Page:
4. Beth

    Wow. How fortunate there are people luckey enough to be employed in this economy. These are the ones complaining about their jobs. I only have been able to find part-time work. And my part-time job may go away in the next year or two. I do not make enough money to support myself and am forced to live with my elderly father. I am 40 years old with two college degrees and no one wants to hire me. I would love to have a full-time job with benefits. To the complainers: Be thankful you are employed. Perhaps you should stop taking your job so personally. Try to emotionally distance yourself from it. If the boss is screaming at you, just mentally “check out” to your happy place.
    I know people will love to complain about their jobs. Remember that your boss is under pressure from his/her boss as well. If you are exhausted, remember, no one is forcing you to stay. Turn in your resignation and leave. Create an exit plan for yourself: Make time to send out resumes, when you go to interviews, call them client meetings or sick days. Eventually you will find a new place. If you do not get downsized first.
    I have been searching for full-time work since 2002. I have been fortunate to find part-time jobs. I have been fortunate that my father allowed me to move back in with him. I do not know what I am going to do.
    Get perspective. Be thankful you have a job to complain about. There is always someone willing to take your place.

  5. Karma14

    When I read this article, I said WOW, that is exactly the scenario where I am employed. Management openly says to staffers “I can’t wait until the economy improves so all the C Players leave”. Well to that I say, watch out when all your “A” players leave too! Just because the economy is in such a bad state and jobs are scare does not give employers the right to treat their employees with disrespect and work them tirelessly for little salary.

    To those who are unemployed, as I was for nearly 13 months, I am grateful to be working to feed my family, but at the same token simply stating I have certain values that I will not compromise for the benefit of a greedy employer. They can only take and mistreat for so long, before the dominos fall and they are left scratching their heads wondering were all superstars went. To that I reply: Karma!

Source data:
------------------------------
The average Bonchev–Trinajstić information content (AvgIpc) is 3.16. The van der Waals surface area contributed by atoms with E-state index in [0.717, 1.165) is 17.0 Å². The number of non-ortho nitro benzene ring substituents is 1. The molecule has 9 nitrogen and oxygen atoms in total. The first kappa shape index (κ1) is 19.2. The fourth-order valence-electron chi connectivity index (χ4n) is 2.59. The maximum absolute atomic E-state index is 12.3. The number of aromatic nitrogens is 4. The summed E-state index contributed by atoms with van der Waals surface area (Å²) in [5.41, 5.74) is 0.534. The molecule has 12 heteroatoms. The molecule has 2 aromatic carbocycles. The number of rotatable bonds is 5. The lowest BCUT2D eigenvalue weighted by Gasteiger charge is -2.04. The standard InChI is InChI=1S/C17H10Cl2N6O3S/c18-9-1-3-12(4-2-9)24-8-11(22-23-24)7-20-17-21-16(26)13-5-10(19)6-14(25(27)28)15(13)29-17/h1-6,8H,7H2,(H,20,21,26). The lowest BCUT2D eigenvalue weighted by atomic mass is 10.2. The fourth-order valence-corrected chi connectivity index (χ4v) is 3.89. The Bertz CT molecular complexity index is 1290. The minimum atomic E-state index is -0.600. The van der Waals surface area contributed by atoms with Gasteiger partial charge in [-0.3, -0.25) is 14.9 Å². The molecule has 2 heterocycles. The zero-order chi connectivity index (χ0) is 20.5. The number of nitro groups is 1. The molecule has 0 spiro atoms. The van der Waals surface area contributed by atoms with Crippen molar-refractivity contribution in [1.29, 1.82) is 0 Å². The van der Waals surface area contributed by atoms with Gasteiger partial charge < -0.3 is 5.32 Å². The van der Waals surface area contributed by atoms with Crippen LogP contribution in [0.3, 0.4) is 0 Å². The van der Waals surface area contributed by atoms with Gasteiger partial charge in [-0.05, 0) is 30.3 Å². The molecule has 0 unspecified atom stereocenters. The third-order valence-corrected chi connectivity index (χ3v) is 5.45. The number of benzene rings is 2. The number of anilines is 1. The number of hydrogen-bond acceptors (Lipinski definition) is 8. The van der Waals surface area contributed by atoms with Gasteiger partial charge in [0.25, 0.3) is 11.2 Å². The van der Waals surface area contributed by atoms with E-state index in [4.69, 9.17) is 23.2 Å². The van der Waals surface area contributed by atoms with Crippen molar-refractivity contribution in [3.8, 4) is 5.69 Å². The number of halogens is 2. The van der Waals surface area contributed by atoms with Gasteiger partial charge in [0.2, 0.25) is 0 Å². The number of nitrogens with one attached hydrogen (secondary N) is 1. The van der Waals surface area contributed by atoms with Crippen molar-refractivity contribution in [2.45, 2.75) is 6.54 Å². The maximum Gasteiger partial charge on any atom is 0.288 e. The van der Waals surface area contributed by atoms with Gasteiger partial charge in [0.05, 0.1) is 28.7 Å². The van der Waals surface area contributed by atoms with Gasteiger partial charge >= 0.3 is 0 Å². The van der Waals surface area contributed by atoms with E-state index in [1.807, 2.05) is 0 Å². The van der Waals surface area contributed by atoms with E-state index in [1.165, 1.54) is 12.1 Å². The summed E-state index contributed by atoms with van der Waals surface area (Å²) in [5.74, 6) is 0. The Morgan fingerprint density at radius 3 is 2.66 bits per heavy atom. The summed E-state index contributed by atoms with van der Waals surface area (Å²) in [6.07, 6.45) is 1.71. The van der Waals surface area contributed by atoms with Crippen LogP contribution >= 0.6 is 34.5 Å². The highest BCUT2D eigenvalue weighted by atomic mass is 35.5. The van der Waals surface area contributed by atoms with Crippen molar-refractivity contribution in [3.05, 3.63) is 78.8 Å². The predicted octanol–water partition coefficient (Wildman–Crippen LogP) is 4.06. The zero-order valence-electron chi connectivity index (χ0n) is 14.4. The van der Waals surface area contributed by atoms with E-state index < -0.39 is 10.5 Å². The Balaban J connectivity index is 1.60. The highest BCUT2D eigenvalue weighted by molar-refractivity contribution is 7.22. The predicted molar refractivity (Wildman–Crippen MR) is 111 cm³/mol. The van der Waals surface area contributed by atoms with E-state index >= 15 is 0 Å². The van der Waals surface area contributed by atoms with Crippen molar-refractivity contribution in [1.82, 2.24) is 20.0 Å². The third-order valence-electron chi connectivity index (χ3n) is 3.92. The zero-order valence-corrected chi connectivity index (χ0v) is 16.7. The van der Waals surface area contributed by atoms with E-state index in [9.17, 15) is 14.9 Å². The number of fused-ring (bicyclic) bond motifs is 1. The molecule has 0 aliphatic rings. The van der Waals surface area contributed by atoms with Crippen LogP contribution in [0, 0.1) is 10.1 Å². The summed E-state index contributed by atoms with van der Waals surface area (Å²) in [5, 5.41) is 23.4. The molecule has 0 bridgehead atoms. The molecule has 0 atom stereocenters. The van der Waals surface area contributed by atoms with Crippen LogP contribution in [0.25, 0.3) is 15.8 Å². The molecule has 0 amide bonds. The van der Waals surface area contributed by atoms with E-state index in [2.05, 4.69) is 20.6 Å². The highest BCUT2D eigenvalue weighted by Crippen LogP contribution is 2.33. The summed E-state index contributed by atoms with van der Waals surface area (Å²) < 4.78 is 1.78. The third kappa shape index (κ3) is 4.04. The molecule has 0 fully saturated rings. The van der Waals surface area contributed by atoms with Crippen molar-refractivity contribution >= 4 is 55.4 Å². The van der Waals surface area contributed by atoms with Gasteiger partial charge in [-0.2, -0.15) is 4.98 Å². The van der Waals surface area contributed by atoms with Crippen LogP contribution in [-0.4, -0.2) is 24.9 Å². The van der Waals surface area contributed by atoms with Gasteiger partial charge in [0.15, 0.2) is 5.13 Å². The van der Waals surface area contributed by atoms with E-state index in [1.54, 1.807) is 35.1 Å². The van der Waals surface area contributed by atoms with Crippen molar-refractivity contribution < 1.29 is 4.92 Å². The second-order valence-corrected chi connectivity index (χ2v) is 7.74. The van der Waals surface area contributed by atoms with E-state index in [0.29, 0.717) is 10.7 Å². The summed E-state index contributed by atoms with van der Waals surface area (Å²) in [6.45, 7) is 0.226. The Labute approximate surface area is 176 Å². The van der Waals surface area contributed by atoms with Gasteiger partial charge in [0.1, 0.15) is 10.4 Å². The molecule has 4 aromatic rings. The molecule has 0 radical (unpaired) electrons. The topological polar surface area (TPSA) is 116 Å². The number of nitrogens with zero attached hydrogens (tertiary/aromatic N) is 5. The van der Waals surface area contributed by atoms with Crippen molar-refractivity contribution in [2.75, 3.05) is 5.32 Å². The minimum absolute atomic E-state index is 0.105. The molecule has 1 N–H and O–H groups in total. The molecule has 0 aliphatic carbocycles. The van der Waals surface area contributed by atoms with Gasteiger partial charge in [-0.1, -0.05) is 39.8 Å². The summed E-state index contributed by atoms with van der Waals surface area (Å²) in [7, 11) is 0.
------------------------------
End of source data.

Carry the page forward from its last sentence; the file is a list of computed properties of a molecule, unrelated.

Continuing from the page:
6. BonViv

    The unemployed and the employed have the same root problem: corporations who are trying to get too much for too little out of their workers. There should be 3 positions for every two that the company actually hires – thereby denying an unemployed individual a job. Meanwhile, those working twice as hard are overworked, overstressed and miserable. My last 2 jobs destroyed my health – I was working 60+ hrs/week for unpleasant bosses who could never be happy. As karma would have it, most folks left and now those companies (both PR/Mktg agencies) are having a hard time finding folks as their reputation is beginning to precede them. Companies (many of which are sitting on huge reserves of cash) are only going to learn not to abuse the good graces of their employees if there is a consequence.

  7. NDY

    I understand the comments about being thankful to have a job in this economy, but I have to tell you, I am having serious trouble dealing with a company that has let go of so many employees, that those of us left are working crazy long hours under a frenzied pace. The lighthearted atmosphere is gone, there are worried and exhausted looks on the formerly happy-go-lucky employees’ faces, and I myself have been driven to counseling for fear of “losing it” from pure exhaustion and a feeling of being used. At least in my company, the unspoken management credo is that we are all to be thankful they have allowed us to continue working for them and we better work however many hours were are required to do to get all the work done with half the staff. No thankful attitude, no consideration that we may actually have a family at home that would like to see us occasionally. We are nothing but workers and they dictate to us how we will spend our hours. No alternatives, or good luck finding another job. A sad state for American companies indeed.